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Plasma TVs buying guide

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Introduction to Plasma Televisions

A plasma TV can be expensive, and you want to make the right decision. After all, you probably don’t buy a new television very often, and technologies are constantly changing. Your friends may all have different opinions about the best type to buy, and you’re bombarded by advertisements all pushing a different product. How do you know what’s the best TV for you, and how do you know it’s a good deal?

Plasma TVs use a flat panel display and are usually larger than old fashioned CRT screens, such as a 37 Plasma TV, 42 inch Plasma TV, or 50 inch Plasma TV. Plasma televisions are all widescreen plasma TVs, and popular brands include Panasonic Plasma, Sony Plasma TV, Hitachi, Samsung Plasma, and Phillips Plasma TV.

Plasma televisions work by using lots of tiny cells held between two sheets of glass that hold noble gases. The gas is turned into plasma, which emits light. Plasma is different from LCD technology, which is another common flatscreen TV option.

Price Inspector has researched the different options for you. Our buying guide will help answer your questions, and we’ve done the research to let you buy a cheap plasma TV that you’ll love. We’ve shopped for the best deals at all the UK stores for your shopping convenience. The good news is that plasma TVs are dropping in price as technology, and manufacturer competition, increases.

Useful tips to consider when looking for a new plasma tv

  • Know what to expect for your price range. Here are some typical price ranges and sizes so you can begin your budget. For 300 to 500 pounds, expect the TV to be less than 42 inches. For 42 to 50 inches, expect to pay 500 to 1,000 pounds. If you want a plasma TV between 50 and 58 inches, you’ll spend between 1,000 and 1,700 pounds.
  • As with most TVs, the larger screens usually cost more money. Once you’ve decided on your budget, decide what size TV is right for your viewing room. With a wide screen TV, you should sit between 1.5 and 3 times the TV’s diagonal measurement away from the screen. This will keep you from noticing a quality loss by sitting too close or too far away. For example, with a 42 inch TV, you should sit between 1.6 metres and 3.2 metres away, while a 60 inch TV requires a range of 2.25 metres to 4.5 metres.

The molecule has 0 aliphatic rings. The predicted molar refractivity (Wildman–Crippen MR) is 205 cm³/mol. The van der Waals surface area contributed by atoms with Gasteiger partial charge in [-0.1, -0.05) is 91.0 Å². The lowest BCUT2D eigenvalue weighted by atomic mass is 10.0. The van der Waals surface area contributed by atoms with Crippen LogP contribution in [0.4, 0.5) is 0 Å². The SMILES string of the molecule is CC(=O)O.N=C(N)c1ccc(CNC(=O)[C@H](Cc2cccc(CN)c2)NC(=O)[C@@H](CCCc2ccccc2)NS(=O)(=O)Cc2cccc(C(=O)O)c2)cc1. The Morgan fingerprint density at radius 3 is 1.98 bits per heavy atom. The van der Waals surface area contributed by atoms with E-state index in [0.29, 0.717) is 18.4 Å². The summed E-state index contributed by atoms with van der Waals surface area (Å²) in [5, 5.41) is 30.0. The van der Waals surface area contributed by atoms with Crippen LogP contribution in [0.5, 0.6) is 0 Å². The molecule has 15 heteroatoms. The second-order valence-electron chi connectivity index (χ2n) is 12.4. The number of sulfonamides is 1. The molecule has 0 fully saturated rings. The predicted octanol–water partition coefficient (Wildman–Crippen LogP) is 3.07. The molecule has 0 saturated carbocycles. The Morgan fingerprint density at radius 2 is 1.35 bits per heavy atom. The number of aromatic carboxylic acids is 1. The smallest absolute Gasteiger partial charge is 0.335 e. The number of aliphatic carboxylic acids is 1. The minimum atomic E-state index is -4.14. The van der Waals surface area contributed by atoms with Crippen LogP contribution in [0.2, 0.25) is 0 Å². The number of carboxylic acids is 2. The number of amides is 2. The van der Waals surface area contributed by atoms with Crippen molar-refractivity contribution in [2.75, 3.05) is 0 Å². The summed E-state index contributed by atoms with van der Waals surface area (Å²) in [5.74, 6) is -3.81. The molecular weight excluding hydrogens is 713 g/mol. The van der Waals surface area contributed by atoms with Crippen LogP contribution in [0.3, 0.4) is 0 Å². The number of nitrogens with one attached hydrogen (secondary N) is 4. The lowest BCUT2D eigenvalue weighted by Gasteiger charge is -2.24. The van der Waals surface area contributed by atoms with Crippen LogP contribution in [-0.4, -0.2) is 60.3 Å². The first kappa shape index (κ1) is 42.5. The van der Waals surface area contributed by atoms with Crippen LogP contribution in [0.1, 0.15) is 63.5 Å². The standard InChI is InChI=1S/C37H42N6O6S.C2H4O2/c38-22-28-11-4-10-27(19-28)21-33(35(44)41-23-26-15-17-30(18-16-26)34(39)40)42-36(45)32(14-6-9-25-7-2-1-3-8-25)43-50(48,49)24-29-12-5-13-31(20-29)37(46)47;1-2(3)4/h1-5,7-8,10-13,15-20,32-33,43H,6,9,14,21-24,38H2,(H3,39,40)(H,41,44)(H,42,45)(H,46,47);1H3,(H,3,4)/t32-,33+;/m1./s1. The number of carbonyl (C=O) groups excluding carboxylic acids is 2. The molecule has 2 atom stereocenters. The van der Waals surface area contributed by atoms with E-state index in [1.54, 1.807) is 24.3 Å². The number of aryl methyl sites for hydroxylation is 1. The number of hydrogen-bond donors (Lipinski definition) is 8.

• Entertainment centres: If you have an entertainment centre, make sure you measure every dimension, leaving several centimetres on all sides to allow ventilation. If you don’t use an entertainment centre, you might consider wall-mounting the TV.
  • There is a wide range of picture quality between different makes of plasma TVs. Make sure you compare resolution, contrast, and viewing angles. Read reviews before buying. The top plasma TVs provide high image quality, producing deep blacks, outstanding colour, wider viewing angles, and fast resolution.
  • Have a look at the refresh rate of the screen. If the refresh rate is too slow then the picture may look as though there are ghost images on it, especially when watching high speed pictures such as sports. The lower the refresh rate (e.g. 5ms) the better

Pros and cons of Plasma TVs

Plasma TVs definitely have their advantages, but they’re not right for every situation. Before you decide whether a plasma TV is right for you, we let you know the good parts and the not-so-good parts of this technology. The selling features are:

  • Plasma TVs have a slim profile, which means they can be wall-mounted.
  • They are lightweight and don’t have the bulk of rear projection TVs.
  • They offer better, more accurate colours than LCD televisions, with deep blacks for superior contrast.
  • They provide wider viewing angles than LCD TVs, and they have fast response times to eliminate motion blur.

However, there are some disadvantages, which you must consider before deciding if a plasma TV is right for you. You may have heard that plasma TVs are subject to screen burn-in or image retention. This was true of older models, but it has been eliminated in newer models. It’s still a consideration if you buy a used TV, however. Other disadvantages include:

  • Newer models are still susceptible to so-called “large area flicker,” where you may see coloured pixels in large black areas, especially using your peripheral vision.